The Go Language

Getting Started

First, download go for your machine, or using a package manager. There's installation instructions if you want to do any additional configuration.

You can actually check out the official tour of Go, which you can run locally.

go get

Your First Program

A heads up, oddly enough, the type comes after the variable name article on Go's declaration syntax


Creating a string representation of an interface:

type Person struct {
	Name string
	Age  int

func (p Person) String() string {
    return fmt.Sprintf("The person named %v is %v years old", p.Name, p.Age)


Programs in go are made up of multiple packages, and will run starting from the code defined in the main package.

You can install go code that you've written using the install subcommand.

For convenience, go commands accept paths relative to the working directory, and default to the package in the current working directory if no other path is given. So in our working directory, the following commands are all equivalent:

# Option 1
go install

# Option 2
go install .

# Option 3
go install

There's an interesting article about callback functions using defer

Vim Plugin

If you want to edit your Go projects in Vim, there's a very healthy ecosystem to support you.

" Install the libraries needed for `vim-go`
" Getting help
:help vim-go

I've included some useful commands below:

" Run the code in the current buffer

" Compile the code

" Install the coe

" Test the code

" Test a single function

" See dependencies of the current package

" See all source files in cwd

" Rename an identifier

" Format the document according to the go style guide

" Resolve all needed package imports & remove all unused packages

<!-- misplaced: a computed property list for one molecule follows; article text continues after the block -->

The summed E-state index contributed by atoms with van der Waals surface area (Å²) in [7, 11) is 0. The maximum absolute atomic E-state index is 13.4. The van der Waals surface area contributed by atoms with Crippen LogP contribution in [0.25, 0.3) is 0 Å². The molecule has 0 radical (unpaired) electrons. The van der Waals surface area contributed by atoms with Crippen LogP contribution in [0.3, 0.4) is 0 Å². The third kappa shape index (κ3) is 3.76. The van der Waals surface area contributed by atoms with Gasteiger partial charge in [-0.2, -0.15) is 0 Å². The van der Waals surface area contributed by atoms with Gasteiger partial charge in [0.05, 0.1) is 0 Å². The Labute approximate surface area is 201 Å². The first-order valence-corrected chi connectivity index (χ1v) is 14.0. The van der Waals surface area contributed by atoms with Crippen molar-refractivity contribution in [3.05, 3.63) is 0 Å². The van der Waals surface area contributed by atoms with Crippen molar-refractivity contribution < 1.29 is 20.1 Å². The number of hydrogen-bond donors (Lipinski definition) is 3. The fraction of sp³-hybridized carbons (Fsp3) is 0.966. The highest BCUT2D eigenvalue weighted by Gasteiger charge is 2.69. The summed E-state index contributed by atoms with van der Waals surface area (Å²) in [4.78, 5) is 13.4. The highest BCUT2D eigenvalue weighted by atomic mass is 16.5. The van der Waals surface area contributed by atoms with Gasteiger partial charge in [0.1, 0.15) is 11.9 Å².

" Import the package `math` #study #rise&grind
:GoImport math

" Drop the package `math` #jk2cool4school
:GoDrop math

" Pull up documentation for the function `Printf` package `fmt`
:GoDoc fmt Printf

Have a slice

Slices are a bit tricky, but Rob Pike explains it well in his blog post:

Also, felt this was worth writing down for my own safe-keeping:

It is idiomatic to use a pointer receiver for a method that modifies a slice.

--Rob Pike



Arrays are used less often than slices, but sometimes you find yourself in a situation where you'd like to create a fixed size array, using the values contained within a slice. Here is the idiomatic way for you to do precisely that:

var fixed [3]int

sliced := []int{1, 2, 3, 5, 8, 13}

copy(fixed[:], sliced)

This syntax takes advantage of the faxt that copy will only copy the minimum of len(src) and len(dst) bytes.


If you need to read a file in line by line, the most idiomatic way to do so is by using bufio.Scanner

file := os.Open("file.txt")
scanner := bufio.NewScanner(file)
var txtlines []string

for scanner.Scan() {
    txtlines = append(txtlines, scanner.Text())


for _, eachline := range txtlines {

JSON Marshalling

Make an HTTP request, receive JSON in the body of the response, and unmarshall that JSON into a Go struct named result:

response, err := http.Get("")
if err != nil {
defer func(Body io.ReadCloser) {
    err = Body.Close()
    if err != nil {

data, err := io.ReadAll(response.Body)
if err != nil {
err = json.Unmarshal(data, result)


Below are some notes I took while reading "The Go Programming Language"

The letters of acronyms and initialisms like ASCII and HTML are always rendered in the same case, so you might want to call a function htmlEscape, HTMLEscape, or escapeHTML, but should avoid calling it escapeHtml.

A declaration names a program entity and specifies some or all of its properties. In Go, the four main types of declarations are var, const, type, and func, but every .go file begins with a package declaration, followed by import declarations, and finally, zero-or-more package-level declarations.

In Go, there is no such thing as an unitialized variable. If a value is not provided for a variable at its declaration, the variable will have its value initialized to the zero-value corresponding to that variable's underlying type.

The := operator performs short variable declaration. Unlike the = operator, which performs assignment, the := operator performs declaration, which is distinct from assignment.

The zero value for a pointer of any type is nil. If there is a variable p, which is a pointer type variable, the test p != nil is true if p points to a variable. Two pointers are equal if and only if they point to the same variable, or are both equal to nil.

The expression new(T) creates an unnamed variable of type T, initializes it to the zero-value of type T, and returns its address, which is a value of type *T.